The name: “Friends of Ashley Moody.

Moody has certain tailwinds behind her, including backing by current Attorney General Pam Bondi, who basically endorsed Moody even before she entered the race.

Moody has one opponent on the GOP side thus far: Jacksonville state Rep. Jay Fant.

Fant has $79,575 in his campaign account; of that sum, $8,000 came from Fant, and $3,000 came from his political committee, “Pledge This Day,” which raised $9,000 in May.

Contributions mostly came from Northeast Florida. However, a very important northeast Florida Republican won’t do anything to help him: Jacksonville Mayor Lenny Curry.

We asked an advisor to Curry if the mayor was going to overlook criticisms Fant made of him at a local Republican Party meeting and help Fant out. The answer was short and brutal.

“Not a chance.”

Without Curry’s blessing, it’s going to be difficult for Fant to compete with the resources that will be at Moody’s disposal.


Failed challenge mounted to Audrey Gibson as Duval Dems’ chair

Audrey Gibson holds two posts — State Senator and Duval Democratic Party Chair. And the man she defeated for Chair, James Deininger, says that violates party bylaws.

“I officially challenged the December results of the Duval County Democratic Executive Committee (DCDEC) Chair election to the Florida Democratic Party,” Deininger told FloridaPolitics.com.

Ultimately, that challenge came to nothing. As Duval Dems’ Communications Vice-Chair James Poindexter asserts: “There is now an official ruling from Rhett Bullard, Chair of the FDP Rules Committee: ‘Audrey Gibson is the duly elected Chair of the Duval Democratic Party’.”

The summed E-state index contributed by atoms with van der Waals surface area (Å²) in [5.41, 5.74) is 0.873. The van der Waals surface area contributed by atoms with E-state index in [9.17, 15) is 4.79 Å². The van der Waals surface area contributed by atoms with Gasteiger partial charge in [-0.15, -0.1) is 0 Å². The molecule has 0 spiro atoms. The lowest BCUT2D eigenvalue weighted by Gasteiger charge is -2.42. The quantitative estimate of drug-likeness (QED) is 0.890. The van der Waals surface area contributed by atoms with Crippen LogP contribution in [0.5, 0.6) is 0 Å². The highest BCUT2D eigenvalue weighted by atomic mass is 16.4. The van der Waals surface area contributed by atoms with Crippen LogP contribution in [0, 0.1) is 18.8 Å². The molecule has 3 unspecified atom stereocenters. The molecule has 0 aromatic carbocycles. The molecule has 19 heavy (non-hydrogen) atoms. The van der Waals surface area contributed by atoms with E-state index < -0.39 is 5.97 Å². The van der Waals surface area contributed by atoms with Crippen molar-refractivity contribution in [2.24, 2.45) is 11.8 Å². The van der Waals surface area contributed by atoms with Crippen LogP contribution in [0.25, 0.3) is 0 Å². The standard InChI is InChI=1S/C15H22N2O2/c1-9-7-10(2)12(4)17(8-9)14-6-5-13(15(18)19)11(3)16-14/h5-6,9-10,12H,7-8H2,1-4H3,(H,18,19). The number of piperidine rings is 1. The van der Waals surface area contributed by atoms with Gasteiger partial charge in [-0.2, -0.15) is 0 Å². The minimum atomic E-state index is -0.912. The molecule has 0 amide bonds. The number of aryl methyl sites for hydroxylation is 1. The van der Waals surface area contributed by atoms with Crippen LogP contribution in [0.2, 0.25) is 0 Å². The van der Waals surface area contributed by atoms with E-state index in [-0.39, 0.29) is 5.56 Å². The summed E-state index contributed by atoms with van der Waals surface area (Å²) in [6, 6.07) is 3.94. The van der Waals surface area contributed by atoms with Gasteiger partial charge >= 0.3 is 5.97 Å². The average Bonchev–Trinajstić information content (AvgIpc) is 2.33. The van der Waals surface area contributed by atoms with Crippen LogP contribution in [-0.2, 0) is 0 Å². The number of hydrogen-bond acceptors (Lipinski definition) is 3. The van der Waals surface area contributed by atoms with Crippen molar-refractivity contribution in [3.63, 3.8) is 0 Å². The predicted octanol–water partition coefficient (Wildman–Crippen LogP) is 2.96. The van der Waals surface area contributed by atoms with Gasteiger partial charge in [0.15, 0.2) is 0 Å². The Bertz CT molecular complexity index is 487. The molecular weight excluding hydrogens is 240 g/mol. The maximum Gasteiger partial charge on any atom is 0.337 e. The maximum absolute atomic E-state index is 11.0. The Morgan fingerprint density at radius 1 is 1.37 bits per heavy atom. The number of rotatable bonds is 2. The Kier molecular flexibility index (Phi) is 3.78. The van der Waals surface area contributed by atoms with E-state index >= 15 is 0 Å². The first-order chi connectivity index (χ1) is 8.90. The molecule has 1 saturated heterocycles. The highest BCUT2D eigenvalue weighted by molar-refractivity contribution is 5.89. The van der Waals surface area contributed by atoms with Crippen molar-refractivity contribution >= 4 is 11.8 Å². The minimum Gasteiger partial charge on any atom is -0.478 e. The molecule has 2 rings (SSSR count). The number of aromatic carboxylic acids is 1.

Deininger’s beef boiled down to this: “Gibson is ineligible to hold a county party position due to her status as an elected Democratic in Duval according to a FDP bylaw which I was made aware of at the FDP Leadership Blue Gala event in Hollywood Florida this past weekend. In my opinion, the FDP bylaws clearly convey that elected members in a county ‘…shall not serve as officers of the county Democratic Executive Committee’.”

“The only person that garnered votes in the election that was eligible to hold DCDEC office was myself and it seems that the previous DCDEC administration blatantly allowed Sen. Gibson to run as chair even though her ability to serve as Chair is a direct violation of the FDP bylaws,” Deininger wrote to the FDP.

Deininger then went even farther, saying the situation was possibly tantamount to election fraud.

“In my view, at the very worse this is election fraud and at the very least incompetency. This situation must be immediately resolved by the FDP leadership or the FDP Central Committee as it is my belief that I am the duly elected Chair of the DCDEC.”

The man who preceded Gibson as party chair, Neil Henrichsen, sent Deininger a lacerating email in reply.

Shot: “This cannot be for real. Did a Republican operative hack an email account?”